Wednesday, October 28, 2009

Mushroom Soup with cavolo nero and yukon gold potatoes

Recipe number one!

Why this one? Cause I got awesome ingredients at the New Amsterdam Market that were a perfect fit for this recipe. I did it because that's what the ingredients told me to do - which is part of my goal here - to eat seasonally driven food. Look at this Hen of the Woods mushroom from Wild Gourmet. It was very, very fresh and had unbelievable flavor:

This recipe made use of three other embedded recipes: the sachet, the mushroom stock, and the garlic puree. I started with the mushroom stock. Remembering that I am cutting down recipes as need be, I only made a half recipe of the mushroom stock. I started by putting the leek greens, onion, carrot and button mushrooms in the food processor.

I promise that the Fresca in the photo is not mine. But I did have some. It was a crime of opportunity. You'd take a swig if it was that close to you...

I finely chopped the mushrooms and aromatics in the food processor and then added water:

This combination simmered for about 45 minutes while I prepared the other components like the garlic confit:

Once the cloves were softened and had cooled I put them through a tamis and ended up with garlic (confit) paste. Edit: The garlic puree is stirred into the mushroom broth in the final assembly. Because it is cooked slowly for a long time, there is not a lot of bite, just a nice, soft garlic note:

Next, I sauteed the Hen of the Woods mushroom in two batches:

I also "big pot" blanched the kale (cavolo nero) and cooking the potatoes with the sachet (you'll notice that I didn't take the time to wrap the sachet ingredients with cheesecloth - I didn't do it because the potato pieces were large enough to pick out cleanly for the finished dish). I will tell you that the potatoes cooked separately with the aromatics of the sachet were unreal on their own. So good.

Now that the individual components were ready, it was time to assemble the finished product.

One thing that is clear in this recipe is that each component is given the consideration necessary to be a contributing player in the final dish. The stock is layered with flavor (and gilded with the garlic puree), the final soup has leeks, onion and carrot for additional flavor (cooked under a parchment lid no less);

the potatoes are cooked separately and flavored by the sachet (additional layers of flavor), and the mushrooms are sauteed separately and seasoned separately to add even more complexity. This is not a one-pot-dish. It is a familiar dish (mushroom soup) with a complex flavor worth the extra effort. The final result? Awesome. Would I cook it again? Yes. Would I serve it to guests? You bet.

Confession: Okay, fine. I'll admit it (in the spirit of full disclosure). I forgot stuff. Rookie mistake. No need to yell. I forgot to hit my final dish with a little vinegar and olive oil. BUT, I did remember to do it for my lunch the next day and it made a HUGE difference - in a good way. The addition added to the layers of flavor - a nice bite from the vinegar and a nice richness/bite from the Extra Virgin Olive Oil. I just got so excited as I finished my first dish that I wanted to eat it. Right now. So I jumped the gun. I'll try not to do it again. But I probably will. Sorry.

Sources (I will provide the prices as available):
Hen of the Woods Mushroom from Wild Gourmet (via NA Market) - $32/lb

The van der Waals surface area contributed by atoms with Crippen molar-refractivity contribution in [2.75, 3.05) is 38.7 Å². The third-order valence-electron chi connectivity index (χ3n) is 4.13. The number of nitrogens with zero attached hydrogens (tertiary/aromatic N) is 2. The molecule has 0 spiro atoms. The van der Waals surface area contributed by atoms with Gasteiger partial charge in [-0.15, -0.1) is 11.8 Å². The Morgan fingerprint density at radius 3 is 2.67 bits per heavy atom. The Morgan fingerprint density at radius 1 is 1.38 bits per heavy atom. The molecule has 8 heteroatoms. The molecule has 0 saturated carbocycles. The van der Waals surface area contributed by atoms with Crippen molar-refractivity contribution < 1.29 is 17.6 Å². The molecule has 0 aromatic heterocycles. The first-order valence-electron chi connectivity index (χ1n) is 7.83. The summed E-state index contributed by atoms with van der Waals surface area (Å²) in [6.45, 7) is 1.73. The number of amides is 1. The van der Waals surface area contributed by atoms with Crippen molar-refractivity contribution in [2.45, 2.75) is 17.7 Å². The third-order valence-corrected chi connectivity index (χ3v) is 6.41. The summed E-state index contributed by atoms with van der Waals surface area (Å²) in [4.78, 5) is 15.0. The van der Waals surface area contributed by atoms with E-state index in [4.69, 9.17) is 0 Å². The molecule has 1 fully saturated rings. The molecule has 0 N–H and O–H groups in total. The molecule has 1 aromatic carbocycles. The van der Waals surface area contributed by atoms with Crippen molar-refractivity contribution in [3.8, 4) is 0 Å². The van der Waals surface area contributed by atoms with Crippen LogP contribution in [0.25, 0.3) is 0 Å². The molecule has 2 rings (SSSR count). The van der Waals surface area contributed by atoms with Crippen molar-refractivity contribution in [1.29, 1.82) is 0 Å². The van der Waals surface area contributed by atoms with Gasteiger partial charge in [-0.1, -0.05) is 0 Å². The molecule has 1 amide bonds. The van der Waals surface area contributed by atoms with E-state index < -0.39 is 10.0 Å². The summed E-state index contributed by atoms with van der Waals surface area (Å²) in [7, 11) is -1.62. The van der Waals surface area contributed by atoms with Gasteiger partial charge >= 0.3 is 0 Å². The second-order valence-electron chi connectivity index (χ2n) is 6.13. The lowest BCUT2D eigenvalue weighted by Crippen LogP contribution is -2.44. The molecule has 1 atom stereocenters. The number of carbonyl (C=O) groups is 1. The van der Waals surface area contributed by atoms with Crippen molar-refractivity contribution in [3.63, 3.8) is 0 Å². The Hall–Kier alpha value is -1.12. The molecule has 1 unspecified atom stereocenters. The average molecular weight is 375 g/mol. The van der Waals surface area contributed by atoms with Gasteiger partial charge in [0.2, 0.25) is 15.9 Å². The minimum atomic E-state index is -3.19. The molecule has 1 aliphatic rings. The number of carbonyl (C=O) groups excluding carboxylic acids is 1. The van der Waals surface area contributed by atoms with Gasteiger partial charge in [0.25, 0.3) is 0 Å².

Button mushrooms, spanish onion, carrot, potatoes and kale from Wegmans
Leeks from Health Shoppe (via NA Market) $2.99/bunch

Edit 10/29/09 for clarity


  1. Fantastic. I love mushrooms in any form and this has got my mouth watering. I guess I know what I will be making this weekend. Keep it up


  2. I tried this one too. I have to first state that I'm jealous of your having a tamis at home. I thought it was good, but I don't know if this is a dish I would feel compelled to cook over and over again. I was a little confused by his instructions in cutting the potatoes. It seemed like into quarters and then again is cutting into eigths? or did he mean cut each quarter into four pieces. Anyway, I would definitely make them smaller. I also skipped the cheescloth because the potatoes were so big, and quite honestly, I'd run out of cheesecloth (I'm beginning to think I need to buy this in bulk anymore). Definetely agree about the vinegar. The olive oil at the end was some nice richness. My partner called it gnome soup as it looks so woodsy.

    A question though, did you mess up on the parchment lids? I tried to look at the pictures, and I kept on coming up with a half-circle. Finally I decided to use my brain and think about how to do it myself and it worked fine after two folds, but the directions seemed deceptive to me.

    Also, no farmer I talked to knew what on earth tuscan kale was, and I wish it had just stated lacinato or dino, which are the familiar terms to me. After an internet search I was like, why not just call it dino kale!

    And those mushrooms you got were so expensive!! I'd keep an eye out. I got mine for $15/lb. but that might just be my location.

  3. The mushrooms were really expensive - I believe that hen of the woods are a mushroom that can be cultivated - these were wild and were foraged the day before. Being wild probably didn't change the flavor significantly - but they were what I had available. I was hoping to pay around $15. Maybe if I would learn to identify and forage on my own, I wouldn't have this problem.

    In re: the parchment lid - I thought I would fail miserably but somehow it worked out. I had to recut the end a couple of times to get a good fit but no significant issues.

    The kale I just grabbed at the grocery store. I know that I am not going to have access to quite the variety Keller has in the Napa Valley and in the FL garden.